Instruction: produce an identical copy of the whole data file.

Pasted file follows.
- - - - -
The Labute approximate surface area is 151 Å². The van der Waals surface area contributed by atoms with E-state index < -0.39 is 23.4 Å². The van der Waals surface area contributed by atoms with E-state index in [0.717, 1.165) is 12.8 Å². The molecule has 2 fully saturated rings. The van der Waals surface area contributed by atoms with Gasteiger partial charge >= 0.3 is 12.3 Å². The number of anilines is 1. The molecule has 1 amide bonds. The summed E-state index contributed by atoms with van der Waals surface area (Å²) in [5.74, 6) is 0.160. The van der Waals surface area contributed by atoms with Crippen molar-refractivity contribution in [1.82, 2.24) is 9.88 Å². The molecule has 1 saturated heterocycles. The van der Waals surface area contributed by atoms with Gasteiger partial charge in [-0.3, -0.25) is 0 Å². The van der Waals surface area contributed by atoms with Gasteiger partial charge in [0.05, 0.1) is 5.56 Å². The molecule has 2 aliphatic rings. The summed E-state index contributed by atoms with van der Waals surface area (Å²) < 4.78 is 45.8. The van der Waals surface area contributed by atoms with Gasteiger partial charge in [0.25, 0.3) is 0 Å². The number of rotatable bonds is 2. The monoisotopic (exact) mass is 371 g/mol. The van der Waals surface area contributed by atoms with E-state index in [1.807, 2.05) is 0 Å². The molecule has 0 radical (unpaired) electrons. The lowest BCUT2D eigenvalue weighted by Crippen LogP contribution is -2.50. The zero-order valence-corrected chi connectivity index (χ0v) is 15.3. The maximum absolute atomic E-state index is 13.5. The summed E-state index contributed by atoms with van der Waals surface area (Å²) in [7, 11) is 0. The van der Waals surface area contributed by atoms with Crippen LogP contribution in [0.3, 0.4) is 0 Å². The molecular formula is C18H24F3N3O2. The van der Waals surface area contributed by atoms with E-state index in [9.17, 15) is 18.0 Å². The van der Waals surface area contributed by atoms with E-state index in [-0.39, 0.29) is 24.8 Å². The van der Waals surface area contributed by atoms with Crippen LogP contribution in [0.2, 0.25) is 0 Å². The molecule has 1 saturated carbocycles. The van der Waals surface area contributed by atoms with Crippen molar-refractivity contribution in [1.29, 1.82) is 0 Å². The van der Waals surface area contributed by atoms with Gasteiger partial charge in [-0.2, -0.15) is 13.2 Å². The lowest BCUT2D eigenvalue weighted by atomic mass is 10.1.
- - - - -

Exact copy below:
The Labute approximate surface area is 151 Å². The van der Waals surface area contributed by atoms with E-state index < -0.39 is 23.4 Å². The van der Waals surface area contributed by atoms with E-state index in [0.717, 1.165) is 12.8 Å². The molecule has 2 fully saturated rings. The van der Waals surface area contributed by atoms with Gasteiger partial charge >= 0.3 is 12.3 Å². The number of anilines is 1. The molecule has 1 amide bonds. The summed E-state index contributed by atoms with van der Waals surface area (Å²) in [5.74, 6) is 0.160. The van der Waals surface area contributed by atoms with Crippen molar-refractivity contribution in [1.82, 2.24) is 9.88 Å². The molecule has 1 saturated heterocycles. The van der Waals surface area contributed by atoms with Gasteiger partial charge in [-0.3, -0.25) is 0 Å². The van der Waals surface area contributed by atoms with Gasteiger partial charge in [0.05, 0.1) is 5.56 Å². The molecule has 2 aliphatic rings. The summed E-state index contributed by atoms with van der Waals surface area (Å²) < 4.78 is 45.8. The van der Waals surface area contributed by atoms with Gasteiger partial charge in [0.25, 0.3) is 0 Å². The number of rotatable bonds is 2. The monoisotopic (exact) mass is 371 g/mol. The van der Waals surface area contributed by atoms with E-state index in [1.807, 2.05) is 0 Å². The molecule has 0 radical (unpaired) electrons. The lowest BCUT2D eigenvalue weighted by Crippen LogP contribution is -2.50. The zero-order valence-corrected chi connectivity index (χ0v) is 15.3. The maximum absolute atomic E-state index is 13.5. The summed E-state index contributed by atoms with van der Waals surface area (Å²) in [7, 11) is 0. The van der Waals surface area contributed by atoms with Crippen LogP contribution in [0.3, 0.4) is 0 Å². The molecular formula is C18H24F3N3O2. The van der Waals surface area contributed by atoms with E-state index in [9.17, 15) is 18.0 Å². The van der Waals surface area contributed by atoms with E-state index in [-0.39, 0.29) is 24.8 Å². The van der Waals surface area contributed by atoms with Crippen LogP contribution in [0.2, 0.25) is 0 Å². The molecule has 1 saturated carbocycles. The van der Waals surface area contributed by atoms with Crippen molar-refractivity contribution in [1.29, 1.82) is 0 Å². The van der Waals surface area contributed by atoms with Gasteiger partial charge in [-0.2, -0.15) is 13.2 Å². The lowest BCUT2D eigenvalue weighted by atomic mass is 10.1.